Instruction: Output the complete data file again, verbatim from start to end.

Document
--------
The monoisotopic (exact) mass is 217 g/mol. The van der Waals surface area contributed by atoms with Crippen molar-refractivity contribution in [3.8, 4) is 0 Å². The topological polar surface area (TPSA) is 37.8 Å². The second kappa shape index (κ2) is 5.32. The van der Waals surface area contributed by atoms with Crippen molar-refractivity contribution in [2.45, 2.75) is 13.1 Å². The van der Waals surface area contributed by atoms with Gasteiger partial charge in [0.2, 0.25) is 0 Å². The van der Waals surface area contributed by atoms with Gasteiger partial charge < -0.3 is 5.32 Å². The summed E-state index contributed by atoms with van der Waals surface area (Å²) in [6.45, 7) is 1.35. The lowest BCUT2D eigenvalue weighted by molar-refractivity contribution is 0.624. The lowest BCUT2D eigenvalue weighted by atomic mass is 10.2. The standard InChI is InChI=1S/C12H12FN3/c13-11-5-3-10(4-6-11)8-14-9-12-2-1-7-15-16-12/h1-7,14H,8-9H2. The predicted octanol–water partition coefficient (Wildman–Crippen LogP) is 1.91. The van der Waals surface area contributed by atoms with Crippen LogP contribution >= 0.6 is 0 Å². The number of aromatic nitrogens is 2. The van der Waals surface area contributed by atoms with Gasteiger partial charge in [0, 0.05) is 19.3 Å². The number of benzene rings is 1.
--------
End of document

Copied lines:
The monoisotopic (exact) mass is 217 g/mol. The van der Waals surface area contributed by atoms with Crippen molar-refractivity contribution in [3.8, 4) is 0 Å². The topological polar surface area (TPSA) is 37.8 Å². The second kappa shape index (κ2) is 5.32. The van der Waals surface area contributed by atoms with Crippen molar-refractivity contribution in [2.45, 2.75) is 13.1 Å². The van der Waals surface area contributed by atoms with Gasteiger partial charge in [0.2, 0.25) is 0 Å². The van der Waals surface area contributed by atoms with Gasteiger partial charge < -0.3 is 5.32 Å². The summed E-state index contributed by atoms with van der Waals surface area (Å²) in [6.45, 7) is 1.35. The lowest BCUT2D eigenvalue weighted by molar-refractivity contribution is 0.624. The lowest BCUT2D eigenvalue weighted by atomic mass is 10.2. The standard InChI is InChI=1S/C12H12FN3/c13-11-5-3-10(4-6-11)8-14-9-12-2-1-7-15-16-12/h1-7,14H,8-9H2. The predicted octanol–water partition coefficient (Wildman–Crippen LogP) is 1.91. The van der Waals surface area contributed by atoms with Crippen LogP contribution >= 0.6 is 0 Å². The number of aromatic nitrogens is 2. The van der Waals surface area contributed by atoms with Gasteiger partial charge in [0, 0.05) is 19.3 Å². The number of benzene rings is 1.